It is urged, however, that the law lays down a strong presumption against suicide. ( Bolger v. Prudential Ins. Co., 250 A.D. 122.) That presumption, on a trial, may be and often is the determining factor; but the presumption is one capable of being rebutted. The existence of the presumption is no ground for denial of the right to a trial, for saying that there is in truth nothing to be tried.

Judgment and order reversed, with costs, and motion denied.

McLAUGHLIN, J., concurs with SHIENTAG, J.; HECHT, J., dissents, in opinion.

The only issue raised by the pleadings is whether the death of the insured was accidental, as claimed by plaintiff, or suicidal, as claimed by defendant.

Plaintiff's affidavit in support of the motion, after reciting facts bearing upon the deceased's good health, lack of financial worries and happy home life to negative a motive for suicide, sets forth the details of his death as follows: "On the date of the accident, he went to work as usual, early in the morning. At about eight o'clock in the morning he returned, telling me that he drank something which he thought was cider, but which was burning him up. An ambulance was immediately called from the Morrisania Hospital and Dr. Jellinek, who responded with the ambulance, was told by my husband that he had taken the substance accidentally. My husband told me where to find the bottle and I brought it over to the doctor, who looked at it, and then immediately rushed him to the hospital. He died at 1:20 P.M. the same day."

Plaintiff annexed as part of her moving papers copies of the autopsy report of the Assistant Medical Examiner of Bronx County and the chemical analysis of the contents of the deceased's stomach, establishing that death was caused by the drinking of a poison, hydrochloric (muriatic) acid.

The affidavit submitted by defendant in opposition to the motion is made by its general counsel, who states that his opinion is "derived from the company's files." He recites the following statements which appear in plaintiff's affidavit: "The only parts of the complaint which are not admitted by the defendant are that the death of the insured was caused by poison and that the death was an accident. This is the issue before the court"; and further: "The only question is whether the drinking of the poison was accidental or suicidal."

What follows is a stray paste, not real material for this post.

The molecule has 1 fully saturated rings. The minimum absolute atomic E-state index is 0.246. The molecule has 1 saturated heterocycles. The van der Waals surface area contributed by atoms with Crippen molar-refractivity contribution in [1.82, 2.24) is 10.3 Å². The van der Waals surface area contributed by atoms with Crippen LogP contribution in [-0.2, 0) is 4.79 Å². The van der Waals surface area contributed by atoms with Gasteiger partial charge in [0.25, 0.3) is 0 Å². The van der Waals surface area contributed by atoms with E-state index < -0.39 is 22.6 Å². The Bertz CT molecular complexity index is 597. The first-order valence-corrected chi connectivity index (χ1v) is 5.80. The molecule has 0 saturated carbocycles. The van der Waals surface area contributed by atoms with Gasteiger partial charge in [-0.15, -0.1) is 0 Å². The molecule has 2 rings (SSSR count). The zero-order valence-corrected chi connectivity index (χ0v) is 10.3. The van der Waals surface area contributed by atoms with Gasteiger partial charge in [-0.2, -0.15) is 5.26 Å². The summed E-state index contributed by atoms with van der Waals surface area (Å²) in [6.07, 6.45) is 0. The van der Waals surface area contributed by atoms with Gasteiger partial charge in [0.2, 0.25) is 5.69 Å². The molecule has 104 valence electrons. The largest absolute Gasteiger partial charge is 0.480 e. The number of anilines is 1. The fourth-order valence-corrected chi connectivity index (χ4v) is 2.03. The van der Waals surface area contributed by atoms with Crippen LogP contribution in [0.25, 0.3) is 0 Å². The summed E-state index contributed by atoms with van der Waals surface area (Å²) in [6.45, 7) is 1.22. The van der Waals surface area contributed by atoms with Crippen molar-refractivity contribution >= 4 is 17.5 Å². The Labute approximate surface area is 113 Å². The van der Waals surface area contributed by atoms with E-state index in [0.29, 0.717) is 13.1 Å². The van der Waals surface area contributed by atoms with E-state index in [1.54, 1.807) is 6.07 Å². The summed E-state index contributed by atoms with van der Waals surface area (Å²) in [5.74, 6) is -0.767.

He claims that these statements constitute an admission on the part of plaintiff that triable issues exist and that, therefore, summary judgment cannot be granted.

Defendant obviously fails to differentiate between issues raised by the pleadings and triable issues indicated by the affidavits submitted on the motion for summary judgment. Defendant's affidavit raised no triable issues. It does not claim that it lacks information but takes the position on this appeal (p. 5, appellant's brief) that it "will have to show suicide on the trial after plaintiff puts in a prima facie case by evidence accessible to the plaintiff. A needless exposure of such evidence on this motion might cause it to disappear. There is no need now for defendant's showing proof of suicide in the face of the admitted triable issues on this motion." Briefly stated, plaintiff has established that the deceased met his death by drinking poison (a violent and extraordinary means of death); that there existed no motive for suicide. This plus the presumption against suicide established a prima facie case for plaintiff not rebutted by any proof submitted by defendant on the motion.

Upon this showing can we say that the court below erred in granting plaintiff's motion solely because the action is brought on an insurance contract? I think not. I can readily understand, as Mr. Justice SHIENTAG points out, that in many actions instituted on insurance policies it might appear that defendant had no knowledge of facts which were exclusively within the knowledge of plaintiff and that under such circumstances summary judgment would quite properly be denied. This, however, is not the case here. I quite agree that defendant cannot be expected to know what was running through decedent's mind when he drank the contents of the bottle of poison, but I cannot perceive what aid may be expected from the cross-examination of plaintiff on this subject. Defendant has not indicated what efforts it made to disprove plaintiff's claim that the deceased had no business worries, was in good health and happily married. These are matters capable of ascertainment by inquiry made among the business associates and friends and neighbors of the deceased. Defendant's plight is caused by its mistaken belief that issues raised by the pleadings can be relied upon to defeat a motion for summary judgment in an action on an insurance contract and justify its refusal to disclose evidence in its possession.

The judgment and order granting plaintiff's motion for summary judgment should be affirmed.

Summaries of

Suslensky v. Metropolitan Life Ins. Co.

Supreme Court, Appellate Term, First Department
Jun 18, 1943
180 Misc. 624 (N.Y. App. Term 1943)

In Suslensky v. Metropolitan Life Ins. Co. (180 Misc. 624, affd. 267 App. Div. 812) in an action for double indemnity under a life policy for accidental death by drinking poison, there existed a presumption against suicide and a vital question was the state of decedent's mind in drinking poison.

Summary of this case from Scherr v. Taylor Int. Corp.
Case details for

Suslensky v. Metropolitan Life Ins. Co.

Case Details


Court:Supreme Court, Appellate Term, First Department

Date published: Jun 18, 1943


180 Misc. 624 (N.Y. App. Term 1943)
43 N.Y.S.2d 144